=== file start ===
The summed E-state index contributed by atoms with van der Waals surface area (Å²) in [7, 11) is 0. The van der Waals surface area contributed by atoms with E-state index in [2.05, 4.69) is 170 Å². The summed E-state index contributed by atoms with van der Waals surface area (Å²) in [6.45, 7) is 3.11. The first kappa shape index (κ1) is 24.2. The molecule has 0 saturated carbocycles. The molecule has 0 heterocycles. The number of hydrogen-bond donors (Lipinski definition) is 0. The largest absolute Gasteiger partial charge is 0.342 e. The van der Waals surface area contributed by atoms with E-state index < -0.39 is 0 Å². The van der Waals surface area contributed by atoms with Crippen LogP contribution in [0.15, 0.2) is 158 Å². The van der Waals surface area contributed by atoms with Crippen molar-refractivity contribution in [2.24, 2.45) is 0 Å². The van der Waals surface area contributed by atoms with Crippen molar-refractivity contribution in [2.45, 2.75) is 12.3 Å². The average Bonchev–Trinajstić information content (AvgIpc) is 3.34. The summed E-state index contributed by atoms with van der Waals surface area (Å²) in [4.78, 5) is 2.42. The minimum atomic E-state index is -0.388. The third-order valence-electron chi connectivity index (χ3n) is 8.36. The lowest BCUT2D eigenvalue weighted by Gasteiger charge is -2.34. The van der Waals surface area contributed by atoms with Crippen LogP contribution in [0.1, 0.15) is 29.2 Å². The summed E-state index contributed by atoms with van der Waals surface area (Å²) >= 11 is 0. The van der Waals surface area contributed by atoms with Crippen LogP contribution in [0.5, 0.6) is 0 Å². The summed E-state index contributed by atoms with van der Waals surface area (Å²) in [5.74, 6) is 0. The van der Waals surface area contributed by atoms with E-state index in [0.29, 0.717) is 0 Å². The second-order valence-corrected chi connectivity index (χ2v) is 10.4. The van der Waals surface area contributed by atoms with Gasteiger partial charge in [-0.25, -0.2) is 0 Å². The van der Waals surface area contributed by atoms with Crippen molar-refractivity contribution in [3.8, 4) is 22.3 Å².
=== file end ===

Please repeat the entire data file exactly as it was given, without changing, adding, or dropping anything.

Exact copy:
The summed E-state index contributed by atoms with van der Waals surface area (Å²) in [7, 11) is 0. The van der Waals surface area contributed by atoms with E-state index in [2.05, 4.69) is 170 Å². The summed E-state index contributed by atoms with van der Waals surface area (Å²) in [6.45, 7) is 3.11. The first kappa shape index (κ1) is 24.2. The molecule has 0 saturated carbocycles. The molecule has 0 heterocycles. The number of hydrogen-bond donors (Lipinski definition) is 0. The largest absolute Gasteiger partial charge is 0.342 e. The van der Waals surface area contributed by atoms with E-state index < -0.39 is 0 Å². The van der Waals surface area contributed by atoms with Crippen LogP contribution in [0.15, 0.2) is 158 Å². The van der Waals surface area contributed by atoms with Crippen molar-refractivity contribution in [2.24, 2.45) is 0 Å². The van der Waals surface area contributed by atoms with Crippen molar-refractivity contribution in [2.45, 2.75) is 12.3 Å². The average Bonchev–Trinajstić information content (AvgIpc) is 3.34. The summed E-state index contributed by atoms with van der Waals surface area (Å²) in [4.78, 5) is 2.42. The minimum atomic E-state index is -0.388. The third-order valence-electron chi connectivity index (χ3n) is 8.36. The lowest BCUT2D eigenvalue weighted by Gasteiger charge is -2.34. The van der Waals surface area contributed by atoms with Crippen LogP contribution in [0.1, 0.15) is 29.2 Å². The summed E-state index contributed by atoms with van der Waals surface area (Å²) >= 11 is 0. The van der Waals surface area contributed by atoms with Crippen LogP contribution in [0.5, 0.6) is 0 Å². The summed E-state index contributed by atoms with van der Waals surface area (Å²) in [5.74, 6) is 0. The van der Waals surface area contributed by atoms with E-state index in [0.29, 0.717) is 0 Å². The second-order valence-corrected chi connectivity index (χ2v) is 10.4. The van der Waals surface area contributed by atoms with Gasteiger partial charge in [-0.25, -0.2) is 0 Å². The van der Waals surface area contributed by atoms with Crippen molar-refractivity contribution in [3.8, 4) is 22.3 Å².